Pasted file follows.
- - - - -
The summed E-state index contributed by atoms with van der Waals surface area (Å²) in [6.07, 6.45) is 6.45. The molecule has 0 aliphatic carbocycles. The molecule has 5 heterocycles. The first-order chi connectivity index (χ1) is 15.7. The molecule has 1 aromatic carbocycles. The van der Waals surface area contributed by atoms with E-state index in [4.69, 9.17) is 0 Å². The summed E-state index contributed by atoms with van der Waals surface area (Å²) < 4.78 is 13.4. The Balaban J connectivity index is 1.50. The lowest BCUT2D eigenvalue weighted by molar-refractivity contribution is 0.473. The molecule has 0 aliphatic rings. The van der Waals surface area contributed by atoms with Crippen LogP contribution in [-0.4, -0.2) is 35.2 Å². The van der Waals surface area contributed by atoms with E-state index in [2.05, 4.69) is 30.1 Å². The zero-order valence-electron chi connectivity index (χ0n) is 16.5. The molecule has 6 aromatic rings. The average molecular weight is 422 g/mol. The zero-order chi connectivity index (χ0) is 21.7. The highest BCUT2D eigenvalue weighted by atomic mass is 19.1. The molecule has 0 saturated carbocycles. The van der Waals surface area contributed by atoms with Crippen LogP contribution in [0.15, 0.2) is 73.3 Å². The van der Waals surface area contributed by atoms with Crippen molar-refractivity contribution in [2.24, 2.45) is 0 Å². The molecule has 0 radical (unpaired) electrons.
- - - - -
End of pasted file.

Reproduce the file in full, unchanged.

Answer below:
The summed E-state index contributed by atoms with van der Waals surface area (Å²) in [6.07, 6.45) is 6.45. The molecule has 0 aliphatic carbocycles. The molecule has 5 heterocycles. The first-order chi connectivity index (χ1) is 15.7. The molecule has 1 aromatic carbocycles. The van der Waals surface area contributed by atoms with E-state index in [4.69, 9.17) is 0 Å². The summed E-state index contributed by atoms with van der Waals surface area (Å²) < 4.78 is 13.4. The Balaban J connectivity index is 1.50. The lowest BCUT2D eigenvalue weighted by molar-refractivity contribution is 0.473. The molecule has 0 aliphatic rings. The van der Waals surface area contributed by atoms with Crippen LogP contribution in [-0.4, -0.2) is 35.2 Å². The van der Waals surface area contributed by atoms with E-state index in [2.05, 4.69) is 30.1 Å². The zero-order valence-electron chi connectivity index (χ0n) is 16.5. The molecule has 6 aromatic rings. The average molecular weight is 422 g/mol. The zero-order chi connectivity index (χ0) is 21.7. The highest BCUT2D eigenvalue weighted by atomic mass is 19.1. The molecule has 0 saturated carbocycles. The van der Waals surface area contributed by atoms with Crippen LogP contribution in [0.15, 0.2) is 73.3 Å². The van der Waals surface area contributed by atoms with Crippen molar-refractivity contribution in [2.24, 2.45) is 0 Å². The molecule has 0 radical (unpaired) electrons.